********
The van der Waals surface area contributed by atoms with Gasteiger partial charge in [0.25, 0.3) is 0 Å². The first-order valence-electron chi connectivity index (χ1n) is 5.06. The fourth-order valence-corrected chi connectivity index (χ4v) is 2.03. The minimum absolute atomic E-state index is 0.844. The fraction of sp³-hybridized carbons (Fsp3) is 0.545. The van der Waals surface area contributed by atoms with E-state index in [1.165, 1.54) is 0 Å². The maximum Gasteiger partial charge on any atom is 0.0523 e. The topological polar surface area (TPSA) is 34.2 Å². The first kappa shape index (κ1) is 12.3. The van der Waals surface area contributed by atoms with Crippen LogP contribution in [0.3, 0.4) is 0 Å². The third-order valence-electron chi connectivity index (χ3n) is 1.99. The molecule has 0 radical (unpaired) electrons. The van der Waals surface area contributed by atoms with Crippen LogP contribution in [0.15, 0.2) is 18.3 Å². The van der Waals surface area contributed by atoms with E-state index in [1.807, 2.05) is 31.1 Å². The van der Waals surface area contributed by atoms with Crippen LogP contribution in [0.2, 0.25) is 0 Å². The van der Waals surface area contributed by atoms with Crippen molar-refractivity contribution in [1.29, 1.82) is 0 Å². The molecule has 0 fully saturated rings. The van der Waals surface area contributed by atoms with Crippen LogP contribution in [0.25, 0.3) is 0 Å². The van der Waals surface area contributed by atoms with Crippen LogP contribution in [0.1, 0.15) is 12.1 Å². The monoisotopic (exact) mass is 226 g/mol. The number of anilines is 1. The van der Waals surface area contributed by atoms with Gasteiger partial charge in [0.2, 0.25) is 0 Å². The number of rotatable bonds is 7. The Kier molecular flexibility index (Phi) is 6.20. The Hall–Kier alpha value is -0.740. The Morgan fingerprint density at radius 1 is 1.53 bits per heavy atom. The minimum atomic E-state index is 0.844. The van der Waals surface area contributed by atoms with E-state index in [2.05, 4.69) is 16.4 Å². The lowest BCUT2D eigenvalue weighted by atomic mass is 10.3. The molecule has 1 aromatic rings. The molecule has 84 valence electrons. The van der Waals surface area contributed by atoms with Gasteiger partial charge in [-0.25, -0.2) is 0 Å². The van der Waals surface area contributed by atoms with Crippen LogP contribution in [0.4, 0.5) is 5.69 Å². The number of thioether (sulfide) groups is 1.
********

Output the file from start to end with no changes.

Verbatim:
The van der Waals surface area contributed by atoms with Gasteiger partial charge in [0.25, 0.3) is 0 Å². The first-order valence-electron chi connectivity index (χ1n) is 5.06. The fourth-order valence-corrected chi connectivity index (χ4v) is 2.03. The minimum absolute atomic E-state index is 0.844. The fraction of sp³-hybridized carbons (Fsp3) is 0.545. The van der Waals surface area contributed by atoms with E-state index in [1.165, 1.54) is 0 Å². The maximum Gasteiger partial charge on any atom is 0.0523 e. The topological polar surface area (TPSA) is 34.2 Å². The first kappa shape index (κ1) is 12.3. The van der Waals surface area contributed by atoms with Crippen LogP contribution in [0.3, 0.4) is 0 Å². The third-order valence-electron chi connectivity index (χ3n) is 1.99. The molecule has 0 radical (unpaired) electrons. The van der Waals surface area contributed by atoms with Crippen LogP contribution in [0.15, 0.2) is 18.3 Å². The van der Waals surface area contributed by atoms with E-state index in [1.807, 2.05) is 31.1 Å². The van der Waals surface area contributed by atoms with Crippen LogP contribution in [0.2, 0.25) is 0 Å². The van der Waals surface area contributed by atoms with Crippen molar-refractivity contribution in [1.29, 1.82) is 0 Å². The molecule has 0 fully saturated rings. The van der Waals surface area contributed by atoms with Crippen LogP contribution in [0.25, 0.3) is 0 Å². The van der Waals surface area contributed by atoms with Crippen LogP contribution in [0.1, 0.15) is 12.1 Å². The monoisotopic (exact) mass is 226 g/mol. The number of anilines is 1. The van der Waals surface area contributed by atoms with Gasteiger partial charge in [0.2, 0.25) is 0 Å². The number of rotatable bonds is 7. The Kier molecular flexibility index (Phi) is 6.20. The Hall–Kier alpha value is -0.740. The Morgan fingerprint density at radius 1 is 1.53 bits per heavy atom. The minimum atomic E-state index is 0.844. The van der Waals surface area contributed by atoms with E-state index in [2.05, 4.69) is 16.4 Å². The lowest BCUT2D eigenvalue weighted by atomic mass is 10.3. The molecule has 1 aromatic rings. The molecule has 84 valence electrons. The van der Waals surface area contributed by atoms with Gasteiger partial charge in [-0.25, -0.2) is 0 Å². The van der Waals surface area contributed by atoms with Crippen LogP contribution in [0.4, 0.5) is 5.69 Å². The number of thioether (sulfide) groups is 1.